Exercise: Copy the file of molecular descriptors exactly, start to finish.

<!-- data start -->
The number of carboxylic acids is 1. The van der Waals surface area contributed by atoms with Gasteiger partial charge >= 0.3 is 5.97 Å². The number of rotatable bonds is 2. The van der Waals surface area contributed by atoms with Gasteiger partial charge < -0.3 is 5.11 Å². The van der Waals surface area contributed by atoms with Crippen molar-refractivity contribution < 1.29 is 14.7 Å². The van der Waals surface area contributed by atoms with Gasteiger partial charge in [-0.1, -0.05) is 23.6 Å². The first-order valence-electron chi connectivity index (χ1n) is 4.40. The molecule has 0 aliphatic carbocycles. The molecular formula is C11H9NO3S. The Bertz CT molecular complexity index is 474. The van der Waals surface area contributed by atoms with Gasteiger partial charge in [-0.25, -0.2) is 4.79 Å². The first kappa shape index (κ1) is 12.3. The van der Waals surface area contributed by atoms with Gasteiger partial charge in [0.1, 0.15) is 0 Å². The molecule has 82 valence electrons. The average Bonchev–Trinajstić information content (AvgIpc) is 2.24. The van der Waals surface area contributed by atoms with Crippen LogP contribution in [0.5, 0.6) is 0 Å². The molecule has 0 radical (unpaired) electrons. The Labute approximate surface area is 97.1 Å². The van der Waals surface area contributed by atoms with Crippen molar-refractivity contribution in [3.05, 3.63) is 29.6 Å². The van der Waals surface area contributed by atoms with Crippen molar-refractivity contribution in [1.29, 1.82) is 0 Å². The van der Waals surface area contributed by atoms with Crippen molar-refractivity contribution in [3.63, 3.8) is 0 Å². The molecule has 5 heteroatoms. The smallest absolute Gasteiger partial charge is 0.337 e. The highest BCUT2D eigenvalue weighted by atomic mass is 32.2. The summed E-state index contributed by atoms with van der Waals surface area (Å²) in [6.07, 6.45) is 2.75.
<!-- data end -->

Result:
The number of carboxylic acids is 1. The van der Waals surface area contributed by atoms with Gasteiger partial charge >= 0.3 is 5.97 Å². The number of rotatable bonds is 2. The van der Waals surface area contributed by atoms with Gasteiger partial charge < -0.3 is 5.11 Å². The van der Waals surface area contributed by atoms with Crippen molar-refractivity contribution < 1.29 is 14.7 Å². The van der Waals surface area contributed by atoms with Gasteiger partial charge in [-0.1, -0.05) is 23.6 Å². The first-order valence-electron chi connectivity index (χ1n) is 4.40. The molecule has 0 aliphatic carbocycles. The molecular formula is C11H9NO3S. The Bertz CT molecular complexity index is 474. The van der Waals surface area contributed by atoms with Gasteiger partial charge in [-0.25, -0.2) is 4.79 Å². The first kappa shape index (κ1) is 12.3. The van der Waals surface area contributed by atoms with Gasteiger partial charge in [0.1, 0.15) is 0 Å². The molecule has 82 valence electrons. The average Bonchev–Trinajstić information content (AvgIpc) is 2.24. The van der Waals surface area contributed by atoms with Crippen LogP contribution in [0.5, 0.6) is 0 Å². The molecule has 0 radical (unpaired) electrons. The Labute approximate surface area is 97.1 Å². The van der Waals surface area contributed by atoms with Crippen molar-refractivity contribution in [3.05, 3.63) is 29.6 Å². The van der Waals surface area contributed by atoms with Crippen molar-refractivity contribution in [1.29, 1.82) is 0 Å². The van der Waals surface area contributed by atoms with Crippen molar-refractivity contribution in [3.63, 3.8) is 0 Å². The molecule has 5 heteroatoms. The smallest absolute Gasteiger partial charge is 0.337 e. The highest BCUT2D eigenvalue weighted by atomic mass is 32.2. The summed E-state index contributed by atoms with van der Waals surface area (Å²) in [6.07, 6.45) is 2.75.